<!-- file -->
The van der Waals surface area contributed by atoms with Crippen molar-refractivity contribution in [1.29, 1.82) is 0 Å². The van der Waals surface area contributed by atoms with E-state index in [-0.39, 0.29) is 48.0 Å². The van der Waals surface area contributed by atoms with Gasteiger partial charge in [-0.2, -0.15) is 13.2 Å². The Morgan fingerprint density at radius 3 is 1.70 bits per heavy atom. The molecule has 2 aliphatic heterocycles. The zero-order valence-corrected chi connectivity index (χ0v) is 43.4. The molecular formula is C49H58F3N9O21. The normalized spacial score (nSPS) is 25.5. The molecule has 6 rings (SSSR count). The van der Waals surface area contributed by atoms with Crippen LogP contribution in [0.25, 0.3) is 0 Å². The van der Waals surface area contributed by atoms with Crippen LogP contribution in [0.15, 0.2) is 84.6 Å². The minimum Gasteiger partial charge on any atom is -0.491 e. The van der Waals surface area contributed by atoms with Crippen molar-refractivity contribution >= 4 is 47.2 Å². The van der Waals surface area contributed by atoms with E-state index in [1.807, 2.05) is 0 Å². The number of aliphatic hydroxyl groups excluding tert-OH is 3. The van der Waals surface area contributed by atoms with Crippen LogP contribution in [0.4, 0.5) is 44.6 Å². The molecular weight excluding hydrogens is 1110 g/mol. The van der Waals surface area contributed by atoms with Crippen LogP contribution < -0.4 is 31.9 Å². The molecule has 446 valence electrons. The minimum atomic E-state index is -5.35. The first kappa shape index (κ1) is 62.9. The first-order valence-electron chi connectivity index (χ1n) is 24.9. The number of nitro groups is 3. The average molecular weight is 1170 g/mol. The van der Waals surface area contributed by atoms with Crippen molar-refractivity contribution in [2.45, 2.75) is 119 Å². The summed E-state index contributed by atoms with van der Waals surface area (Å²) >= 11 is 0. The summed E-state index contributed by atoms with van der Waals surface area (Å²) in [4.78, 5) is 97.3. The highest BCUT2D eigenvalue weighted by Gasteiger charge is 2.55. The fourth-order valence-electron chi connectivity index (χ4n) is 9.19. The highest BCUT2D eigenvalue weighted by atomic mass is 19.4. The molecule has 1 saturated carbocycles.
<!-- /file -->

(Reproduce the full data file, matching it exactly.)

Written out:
The van der Waals surface area contributed by atoms with Crippen molar-refractivity contribution in [1.29, 1.82) is 0 Å². The van der Waals surface area contributed by atoms with E-state index in [-0.39, 0.29) is 48.0 Å². The van der Waals surface area contributed by atoms with Gasteiger partial charge in [-0.2, -0.15) is 13.2 Å². The Morgan fingerprint density at radius 3 is 1.70 bits per heavy atom. The molecule has 2 aliphatic heterocycles. The zero-order valence-corrected chi connectivity index (χ0v) is 43.4. The molecular formula is C49H58F3N9O21. The normalized spacial score (nSPS) is 25.5. The molecule has 6 rings (SSSR count). The van der Waals surface area contributed by atoms with Crippen LogP contribution in [0.25, 0.3) is 0 Å². The van der Waals surface area contributed by atoms with Crippen LogP contribution in [0.15, 0.2) is 84.6 Å². The minimum Gasteiger partial charge on any atom is -0.491 e. The van der Waals surface area contributed by atoms with Crippen molar-refractivity contribution >= 4 is 47.2 Å². The van der Waals surface area contributed by atoms with E-state index in [1.807, 2.05) is 0 Å². The number of aliphatic hydroxyl groups excluding tert-OH is 3. The van der Waals surface area contributed by atoms with Crippen LogP contribution in [0.4, 0.5) is 44.6 Å². The molecular weight excluding hydrogens is 1110 g/mol. The van der Waals surface area contributed by atoms with Crippen LogP contribution < -0.4 is 31.9 Å². The molecule has 446 valence electrons. The minimum atomic E-state index is -5.35. The first kappa shape index (κ1) is 62.9. The first-order valence-electron chi connectivity index (χ1n) is 24.9. The number of nitro groups is 3. The average molecular weight is 1170 g/mol. The van der Waals surface area contributed by atoms with Crippen molar-refractivity contribution in [2.45, 2.75) is 119 Å². The summed E-state index contributed by atoms with van der Waals surface area (Å²) >= 11 is 0. The summed E-state index contributed by atoms with van der Waals surface area (Å²) in [4.78, 5) is 97.3. The highest BCUT2D eigenvalue weighted by Gasteiger charge is 2.55. The fourth-order valence-electron chi connectivity index (χ4n) is 9.19. The highest BCUT2D eigenvalue weighted by atomic mass is 19.4. The molecule has 1 saturated carbocycles.